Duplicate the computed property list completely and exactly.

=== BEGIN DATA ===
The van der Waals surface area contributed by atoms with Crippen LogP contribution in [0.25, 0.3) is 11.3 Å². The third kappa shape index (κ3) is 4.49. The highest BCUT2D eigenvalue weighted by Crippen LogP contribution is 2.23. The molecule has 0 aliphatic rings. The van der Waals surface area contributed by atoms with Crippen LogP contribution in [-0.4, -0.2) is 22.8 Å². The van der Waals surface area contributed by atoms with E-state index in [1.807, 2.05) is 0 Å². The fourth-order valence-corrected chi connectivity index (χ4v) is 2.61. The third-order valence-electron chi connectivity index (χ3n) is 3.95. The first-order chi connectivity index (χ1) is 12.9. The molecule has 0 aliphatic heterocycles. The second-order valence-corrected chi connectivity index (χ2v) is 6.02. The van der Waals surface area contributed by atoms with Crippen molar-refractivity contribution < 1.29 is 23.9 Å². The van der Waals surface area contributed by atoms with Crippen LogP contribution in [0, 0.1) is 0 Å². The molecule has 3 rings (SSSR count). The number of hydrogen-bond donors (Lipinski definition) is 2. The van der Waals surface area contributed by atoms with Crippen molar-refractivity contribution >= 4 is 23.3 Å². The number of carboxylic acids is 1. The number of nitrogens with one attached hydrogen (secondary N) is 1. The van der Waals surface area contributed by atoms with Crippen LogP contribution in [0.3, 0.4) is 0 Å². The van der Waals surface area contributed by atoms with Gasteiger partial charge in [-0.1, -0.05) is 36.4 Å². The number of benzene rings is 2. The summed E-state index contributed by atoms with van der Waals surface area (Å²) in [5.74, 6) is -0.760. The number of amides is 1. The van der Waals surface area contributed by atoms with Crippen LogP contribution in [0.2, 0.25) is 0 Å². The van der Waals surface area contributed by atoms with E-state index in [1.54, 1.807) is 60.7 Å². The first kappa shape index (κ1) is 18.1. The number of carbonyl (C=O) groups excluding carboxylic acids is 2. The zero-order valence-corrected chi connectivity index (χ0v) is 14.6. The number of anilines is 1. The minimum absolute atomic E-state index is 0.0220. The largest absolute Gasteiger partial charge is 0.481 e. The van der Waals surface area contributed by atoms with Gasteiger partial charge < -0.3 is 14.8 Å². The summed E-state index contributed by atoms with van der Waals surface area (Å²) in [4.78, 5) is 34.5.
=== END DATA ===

The van der Waals surface area contributed by atoms with Crippen LogP contribution in [0.25, 0.3) is 11.3 Å². The third kappa shape index (κ3) is 4.49. The highest BCUT2D eigenvalue weighted by Crippen LogP contribution is 2.23. The molecule has 0 aliphatic rings. The van der Waals surface area contributed by atoms with Crippen LogP contribution in [-0.4, -0.2) is 22.8 Å². The van der Waals surface area contributed by atoms with E-state index in [1.807, 2.05) is 0 Å². The fourth-order valence-corrected chi connectivity index (χ4v) is 2.61. The third-order valence-electron chi connectivity index (χ3n) is 3.95. The first-order chi connectivity index (χ1) is 12.9. The molecule has 0 aliphatic heterocycles. The second-order valence-corrected chi connectivity index (χ2v) is 6.02. The van der Waals surface area contributed by atoms with Crippen molar-refractivity contribution < 1.29 is 23.9 Å². The van der Waals surface area contributed by atoms with Crippen LogP contribution in [0, 0.1) is 0 Å². The molecule has 3 rings (SSSR count). The number of hydrogen-bond donors (Lipinski definition) is 2. The van der Waals surface area contributed by atoms with Crippen molar-refractivity contribution >= 4 is 23.3 Å². The number of carboxylic acids is 1. The number of nitrogens with one attached hydrogen (secondary N) is 1. The van der Waals surface area contributed by atoms with Crippen LogP contribution in [0.3, 0.4) is 0 Å². The van der Waals surface area contributed by atoms with Gasteiger partial charge in [-0.1, -0.05) is 36.4 Å². The number of benzene rings is 2. The summed E-state index contributed by atoms with van der Waals surface area (Å²) in [5.74, 6) is -0.760. The number of amides is 1. The van der Waals surface area contributed by atoms with Crippen LogP contribution in [0.2, 0.25) is 0 Å². The van der Waals surface area contributed by atoms with E-state index in [1.54, 1.807) is 60.7 Å². The first kappa shape index (κ1) is 18.1. The number of carbonyl (C=O) groups excluding carboxylic acids is 2. The zero-order valence-corrected chi connectivity index (χ0v) is 14.6. The number of anilines is 1. The minimum absolute atomic E-state index is 0.0220. The largest absolute Gasteiger partial charge is 0.481 e. The van der Waals surface area contributed by atoms with Gasteiger partial charge < -0.3 is 14.8 Å². The summed E-state index contributed by atoms with van der Waals surface area (Å²) in [4.78, 5) is 34.5.